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Monday, October 15, 2012

Writing Prod - Music Muse 2

Are you ready to rock?
For the prod this week we are revisiting . . . Music Muse. This is probably my favorite writing prompt because song lyrics tend to be so wacky to begin with that they can lead to incredibly interesting plots. The first step is to select a song. This can be a favorite song that you know by heart, or a random one that you hear on the radio. You can also select a song for the occasion, such as Halloween if you are wanting to write a holiday specific tale. The lyrics can be taken literally to create the plot, or you can work with them in a figurative manner, possibly leading to a more fanciful tale.
            For my example, I turned on the radio and used the first song that I heard. Then I traveled to a website that had the lyrics and read them. (Okay, it was actually the second song, because I didn’t want to write a love story.)

         China Grove (by The Doobie Brothers)
When the sun comes up on a sleepy little town
Down around San Antone
And the folks are risin' for another day
'round about their homes.
The people of the town are strange
And they're proud of where they came.

Well, the preacher and the teacher,
Lord, they're a caution, they are the talk of the town.
When the gossip gets to flyin' and they ain't lyin';
When the sun goes fallin' down.
They say that the father's insane
And dear Missus Perkin's a game.

But ev'ryday there's a new thing comin',
The ways of an oriental view.
The sheriff and his buddies
With their samurai swords,
You can even hear the music at night.
And though it's part of the Lone Star State
People don't seem to care,
They just keep on lookin' to the East.

                        Samurai Sheriff 

Helen breaks down in the little town of Grove, Texas. Right away, she can tell that this is no ordinary place. The people all have a strange accent and are led by a Samurai sword-wielding Sheriff called Chow-Lin McGhee. Worse yet, the town doesn’t have an auto mechanic, or any automobiles, or even any phones so that she can call for help. All she can do is wait for the next stagecoach out of town and hope it takes here someplace familiar.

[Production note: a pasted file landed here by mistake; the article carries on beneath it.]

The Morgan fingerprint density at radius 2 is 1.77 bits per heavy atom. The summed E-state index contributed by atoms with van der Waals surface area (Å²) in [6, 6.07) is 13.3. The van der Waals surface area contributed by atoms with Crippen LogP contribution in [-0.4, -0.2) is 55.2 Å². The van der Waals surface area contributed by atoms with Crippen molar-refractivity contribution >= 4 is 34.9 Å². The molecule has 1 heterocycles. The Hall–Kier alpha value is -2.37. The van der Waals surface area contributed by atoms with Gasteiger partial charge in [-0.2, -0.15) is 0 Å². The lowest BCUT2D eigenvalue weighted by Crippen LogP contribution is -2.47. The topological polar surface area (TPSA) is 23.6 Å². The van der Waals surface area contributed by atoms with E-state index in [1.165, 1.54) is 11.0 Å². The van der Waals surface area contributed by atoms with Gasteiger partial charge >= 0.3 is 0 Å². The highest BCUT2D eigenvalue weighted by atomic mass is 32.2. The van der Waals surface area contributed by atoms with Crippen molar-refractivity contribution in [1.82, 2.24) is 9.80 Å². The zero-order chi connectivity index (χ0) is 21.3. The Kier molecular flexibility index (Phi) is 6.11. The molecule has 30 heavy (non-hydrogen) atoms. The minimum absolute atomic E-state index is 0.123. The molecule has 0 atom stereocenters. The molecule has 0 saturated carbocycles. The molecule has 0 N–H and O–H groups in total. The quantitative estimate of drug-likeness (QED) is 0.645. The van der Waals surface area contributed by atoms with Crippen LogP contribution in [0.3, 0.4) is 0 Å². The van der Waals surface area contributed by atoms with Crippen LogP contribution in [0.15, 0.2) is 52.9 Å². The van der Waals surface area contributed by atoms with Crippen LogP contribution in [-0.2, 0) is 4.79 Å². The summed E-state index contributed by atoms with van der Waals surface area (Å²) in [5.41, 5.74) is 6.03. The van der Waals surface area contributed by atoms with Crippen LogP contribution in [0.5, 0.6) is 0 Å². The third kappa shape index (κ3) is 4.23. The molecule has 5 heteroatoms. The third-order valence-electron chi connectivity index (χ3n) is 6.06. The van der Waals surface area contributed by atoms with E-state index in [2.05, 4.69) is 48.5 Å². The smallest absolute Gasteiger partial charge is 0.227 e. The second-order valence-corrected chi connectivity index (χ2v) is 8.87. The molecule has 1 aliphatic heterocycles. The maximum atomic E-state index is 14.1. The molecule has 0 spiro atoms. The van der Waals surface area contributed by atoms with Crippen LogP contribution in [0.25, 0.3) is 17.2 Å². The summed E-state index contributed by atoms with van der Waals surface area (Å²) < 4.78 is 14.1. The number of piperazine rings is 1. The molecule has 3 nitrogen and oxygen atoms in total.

But while she’s waiting, one of the townsfolk is murdered. Could it have been done by the crazy preacher? Or the spirited school-marm? Until the stagecoach arrives, Helen is on the case and plans to find out not only who done it, but why the town is the way it is.


Because Halloween is fast approaching, I have included a bonus example. This is a matter of going more with the spirit of the song rather than launching from the exact lyrics. It is based on one of my childhood favorites – The Monster Mash. Without further ado, here it is:

Spook Dance 

Frankie is no different from all the other monsters. He has a creepy family, a bunch of ghoulish friends, and a sinister job. But he also had a dream. Frankie wanted to dance. He could feel the beat coursing through his body; all the way from Bernard P. Wilson’s head down to Thelma Billing’s big toe. The problem was that having been put together with parts from so many different people that he had no rhythm. Or maybe it was a matter of having too many rhythms and not being able to get all of them to agree on when he should move. Determined to be Transylvania’s premiere entertainer, he set out to Vegas to find his groove.










  1. I would read both these stories, Randy! You are so good at this :)

    1. Thank you. Every time my brother and I get together he asks me when I'm going to finish "Ball" - which is one of the sample story plots I came up with a few months back. I guess I should consider looking through the list and work on one, or more, of them.

      I appreciate you kinds words. Your blog is sill my favorite place to visit.